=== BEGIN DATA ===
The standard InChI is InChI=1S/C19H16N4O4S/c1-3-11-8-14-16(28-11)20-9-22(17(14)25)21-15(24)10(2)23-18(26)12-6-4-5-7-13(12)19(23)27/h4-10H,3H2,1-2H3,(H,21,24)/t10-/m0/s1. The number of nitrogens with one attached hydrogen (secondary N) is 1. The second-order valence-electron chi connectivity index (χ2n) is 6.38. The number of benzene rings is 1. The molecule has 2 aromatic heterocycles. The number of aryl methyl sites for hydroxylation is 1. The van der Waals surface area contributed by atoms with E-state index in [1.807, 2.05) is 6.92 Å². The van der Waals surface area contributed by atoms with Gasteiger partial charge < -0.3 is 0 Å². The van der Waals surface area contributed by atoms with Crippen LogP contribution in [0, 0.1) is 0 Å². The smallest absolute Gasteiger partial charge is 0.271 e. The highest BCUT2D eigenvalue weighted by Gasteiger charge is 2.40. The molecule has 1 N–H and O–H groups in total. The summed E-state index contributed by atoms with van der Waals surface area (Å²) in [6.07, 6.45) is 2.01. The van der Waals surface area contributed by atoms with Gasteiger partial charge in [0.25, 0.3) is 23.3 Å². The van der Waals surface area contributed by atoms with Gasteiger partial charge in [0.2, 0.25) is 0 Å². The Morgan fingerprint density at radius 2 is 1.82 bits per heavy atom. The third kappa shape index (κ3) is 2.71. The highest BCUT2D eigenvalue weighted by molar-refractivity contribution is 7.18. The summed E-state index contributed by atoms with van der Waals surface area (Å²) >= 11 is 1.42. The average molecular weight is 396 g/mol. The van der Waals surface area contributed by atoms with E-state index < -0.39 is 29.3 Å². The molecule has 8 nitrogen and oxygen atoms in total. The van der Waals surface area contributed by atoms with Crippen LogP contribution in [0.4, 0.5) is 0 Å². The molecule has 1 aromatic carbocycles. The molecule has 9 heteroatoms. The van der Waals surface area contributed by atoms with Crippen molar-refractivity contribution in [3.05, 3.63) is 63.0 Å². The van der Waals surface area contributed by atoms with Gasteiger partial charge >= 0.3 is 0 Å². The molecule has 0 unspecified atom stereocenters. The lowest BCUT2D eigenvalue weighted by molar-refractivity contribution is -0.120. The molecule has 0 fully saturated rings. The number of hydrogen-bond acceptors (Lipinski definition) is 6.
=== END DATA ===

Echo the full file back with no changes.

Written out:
The standard InChI is InChI=1S/C19H16N4O4S/c1-3-11-8-14-16(28-11)20-9-22(17(14)25)21-15(24)10(2)23-18(26)12-6-4-5-7-13(12)19(23)27/h4-10H,3H2,1-2H3,(H,21,24)/t10-/m0/s1. The number of nitrogens with one attached hydrogen (secondary N) is 1. The second-order valence-electron chi connectivity index (χ2n) is 6.38. The number of benzene rings is 1. The molecule has 2 aromatic heterocycles. The number of aryl methyl sites for hydroxylation is 1. The van der Waals surface area contributed by atoms with E-state index in [1.807, 2.05) is 6.92 Å². The van der Waals surface area contributed by atoms with Gasteiger partial charge < -0.3 is 0 Å². The van der Waals surface area contributed by atoms with Crippen LogP contribution in [0, 0.1) is 0 Å². The smallest absolute Gasteiger partial charge is 0.271 e. The highest BCUT2D eigenvalue weighted by Gasteiger charge is 2.40. The molecule has 1 N–H and O–H groups in total. The summed E-state index contributed by atoms with van der Waals surface area (Å²) in [6.07, 6.45) is 2.01. The van der Waals surface area contributed by atoms with Gasteiger partial charge in [0.25, 0.3) is 23.3 Å². The van der Waals surface area contributed by atoms with Gasteiger partial charge in [0.2, 0.25) is 0 Å². The Morgan fingerprint density at radius 2 is 1.82 bits per heavy atom. The third kappa shape index (κ3) is 2.71. The highest BCUT2D eigenvalue weighted by molar-refractivity contribution is 7.18. The summed E-state index contributed by atoms with van der Waals surface area (Å²) >= 11 is 1.42. The average molecular weight is 396 g/mol. The van der Waals surface area contributed by atoms with E-state index < -0.39 is 29.3 Å². The molecule has 8 nitrogen and oxygen atoms in total. The van der Waals surface area contributed by atoms with Crippen LogP contribution in [0.4, 0.5) is 0 Å². The molecule has 1 aromatic carbocycles. The molecule has 9 heteroatoms. The van der Waals surface area contributed by atoms with Crippen molar-refractivity contribution in [3.05, 3.63) is 63.0 Å². The van der Waals surface area contributed by atoms with Gasteiger partial charge >= 0.3 is 0 Å². The molecule has 0 unspecified atom stereocenters. The lowest BCUT2D eigenvalue weighted by molar-refractivity contribution is -0.120. The molecule has 0 fully saturated rings. The number of hydrogen-bond acceptors (Lipinski definition) is 6.